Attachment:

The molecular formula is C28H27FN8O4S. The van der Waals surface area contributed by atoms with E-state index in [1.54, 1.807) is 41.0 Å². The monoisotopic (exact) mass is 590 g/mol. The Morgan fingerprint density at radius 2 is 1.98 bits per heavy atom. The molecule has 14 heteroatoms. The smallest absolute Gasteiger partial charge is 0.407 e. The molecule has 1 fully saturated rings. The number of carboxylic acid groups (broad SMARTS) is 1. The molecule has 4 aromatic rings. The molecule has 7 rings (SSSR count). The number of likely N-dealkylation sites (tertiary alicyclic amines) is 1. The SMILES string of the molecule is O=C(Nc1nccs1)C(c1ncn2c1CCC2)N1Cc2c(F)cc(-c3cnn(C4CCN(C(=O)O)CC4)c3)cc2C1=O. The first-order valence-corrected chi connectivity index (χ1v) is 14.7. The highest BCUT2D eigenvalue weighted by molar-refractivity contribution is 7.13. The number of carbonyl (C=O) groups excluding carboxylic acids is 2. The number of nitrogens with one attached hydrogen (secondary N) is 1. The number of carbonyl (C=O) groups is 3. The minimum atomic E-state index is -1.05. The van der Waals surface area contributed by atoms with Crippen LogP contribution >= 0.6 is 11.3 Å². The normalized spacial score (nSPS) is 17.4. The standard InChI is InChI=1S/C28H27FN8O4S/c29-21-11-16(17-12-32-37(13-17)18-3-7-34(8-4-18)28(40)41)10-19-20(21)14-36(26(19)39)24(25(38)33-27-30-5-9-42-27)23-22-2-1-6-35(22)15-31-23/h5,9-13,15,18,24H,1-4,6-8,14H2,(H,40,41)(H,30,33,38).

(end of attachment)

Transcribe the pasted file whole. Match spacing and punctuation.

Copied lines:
The molecular formula is C28H27FN8O4S. The van der Waals surface area contributed by atoms with E-state index in [1.54, 1.807) is 41.0 Å². The monoisotopic (exact) mass is 590 g/mol. The Morgan fingerprint density at radius 2 is 1.98 bits per heavy atom. The molecule has 14 heteroatoms. The smallest absolute Gasteiger partial charge is 0.407 e. The molecule has 1 fully saturated rings. The number of carboxylic acid groups (broad SMARTS) is 1. The molecule has 4 aromatic rings. The molecule has 7 rings (SSSR count). The number of likely N-dealkylation sites (tertiary alicyclic amines) is 1. The SMILES string of the molecule is O=C(Nc1nccs1)C(c1ncn2c1CCC2)N1Cc2c(F)cc(-c3cnn(C4CCN(C(=O)O)CC4)c3)cc2C1=O. The first-order valence-corrected chi connectivity index (χ1v) is 14.7. The highest BCUT2D eigenvalue weighted by molar-refractivity contribution is 7.13. The number of carbonyl (C=O) groups excluding carboxylic acids is 2. The number of nitrogens with one attached hydrogen (secondary N) is 1. The number of carbonyl (C=O) groups is 3. The minimum atomic E-state index is -1.05. The van der Waals surface area contributed by atoms with Crippen LogP contribution >= 0.6 is 11.3 Å². The normalized spacial score (nSPS) is 17.4. The standard InChI is InChI=1S/C28H27FN8O4S/c29-21-11-16(17-12-32-37(13-17)18-3-7-34(8-4-18)28(40)41)10-19-20(21)14-36(26(19)39)24(25(38)33-27-30-5-9-42-27)23-22-2-1-6-35(22)15-31-23/h5,9-13,15,18,24H,1-4,6-8,14H2,(H,40,41)(H,30,33,38).